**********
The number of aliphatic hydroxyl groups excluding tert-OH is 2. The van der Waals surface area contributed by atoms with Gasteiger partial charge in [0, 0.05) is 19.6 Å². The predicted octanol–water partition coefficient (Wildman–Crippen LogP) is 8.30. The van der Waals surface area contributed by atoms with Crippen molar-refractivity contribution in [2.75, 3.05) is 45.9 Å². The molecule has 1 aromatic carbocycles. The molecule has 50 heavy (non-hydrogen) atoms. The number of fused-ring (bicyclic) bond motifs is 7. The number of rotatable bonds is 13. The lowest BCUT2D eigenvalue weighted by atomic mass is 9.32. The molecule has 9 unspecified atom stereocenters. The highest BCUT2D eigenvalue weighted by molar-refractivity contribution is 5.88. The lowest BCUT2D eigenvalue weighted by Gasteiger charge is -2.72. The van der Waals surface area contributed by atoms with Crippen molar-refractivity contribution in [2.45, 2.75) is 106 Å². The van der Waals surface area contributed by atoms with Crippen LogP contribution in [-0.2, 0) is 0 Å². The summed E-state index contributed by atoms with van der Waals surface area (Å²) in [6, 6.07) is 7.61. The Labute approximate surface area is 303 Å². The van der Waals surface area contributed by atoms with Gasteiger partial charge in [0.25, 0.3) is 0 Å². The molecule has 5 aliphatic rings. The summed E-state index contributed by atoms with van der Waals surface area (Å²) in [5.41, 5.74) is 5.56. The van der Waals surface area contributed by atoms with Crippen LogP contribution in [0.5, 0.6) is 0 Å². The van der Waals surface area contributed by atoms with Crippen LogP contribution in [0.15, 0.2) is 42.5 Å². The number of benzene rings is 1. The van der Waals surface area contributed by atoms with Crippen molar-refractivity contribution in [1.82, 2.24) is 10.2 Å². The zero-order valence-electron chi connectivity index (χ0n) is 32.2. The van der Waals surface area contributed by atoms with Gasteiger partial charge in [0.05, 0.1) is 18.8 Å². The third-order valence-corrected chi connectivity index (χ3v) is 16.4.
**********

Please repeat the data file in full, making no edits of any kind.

The number of aliphatic hydroxyl groups excluding tert-OH is 2. The van der Waals surface area contributed by atoms with Gasteiger partial charge in [0, 0.05) is 19.6 Å². The predicted octanol–water partition coefficient (Wildman–Crippen LogP) is 8.30. The van der Waals surface area contributed by atoms with Crippen molar-refractivity contribution in [2.75, 3.05) is 45.9 Å². The molecule has 1 aromatic carbocycles. The molecule has 50 heavy (non-hydrogen) atoms. The number of fused-ring (bicyclic) bond motifs is 7. The number of rotatable bonds is 13. The lowest BCUT2D eigenvalue weighted by atomic mass is 9.32. The molecule has 9 unspecified atom stereocenters. The highest BCUT2D eigenvalue weighted by molar-refractivity contribution is 5.88. The lowest BCUT2D eigenvalue weighted by Gasteiger charge is -2.72. The van der Waals surface area contributed by atoms with Crippen molar-refractivity contribution in [2.45, 2.75) is 106 Å². The van der Waals surface area contributed by atoms with Crippen LogP contribution in [-0.2, 0) is 0 Å². The summed E-state index contributed by atoms with van der Waals surface area (Å²) in [6, 6.07) is 7.61. The Labute approximate surface area is 303 Å². The van der Waals surface area contributed by atoms with Gasteiger partial charge in [0.25, 0.3) is 0 Å². The molecule has 5 aliphatic rings. The summed E-state index contributed by atoms with van der Waals surface area (Å²) in [5.41, 5.74) is 5.56. The van der Waals surface area contributed by atoms with Crippen LogP contribution in [0.5, 0.6) is 0 Å². The van der Waals surface area contributed by atoms with Crippen LogP contribution in [0.15, 0.2) is 42.5 Å². The number of benzene rings is 1. The van der Waals surface area contributed by atoms with Crippen molar-refractivity contribution in [1.82, 2.24) is 10.2 Å². The zero-order valence-electron chi connectivity index (χ0n) is 32.2. The van der Waals surface area contributed by atoms with Gasteiger partial charge in [0.05, 0.1) is 18.8 Å². The third-order valence-corrected chi connectivity index (χ3v) is 16.4.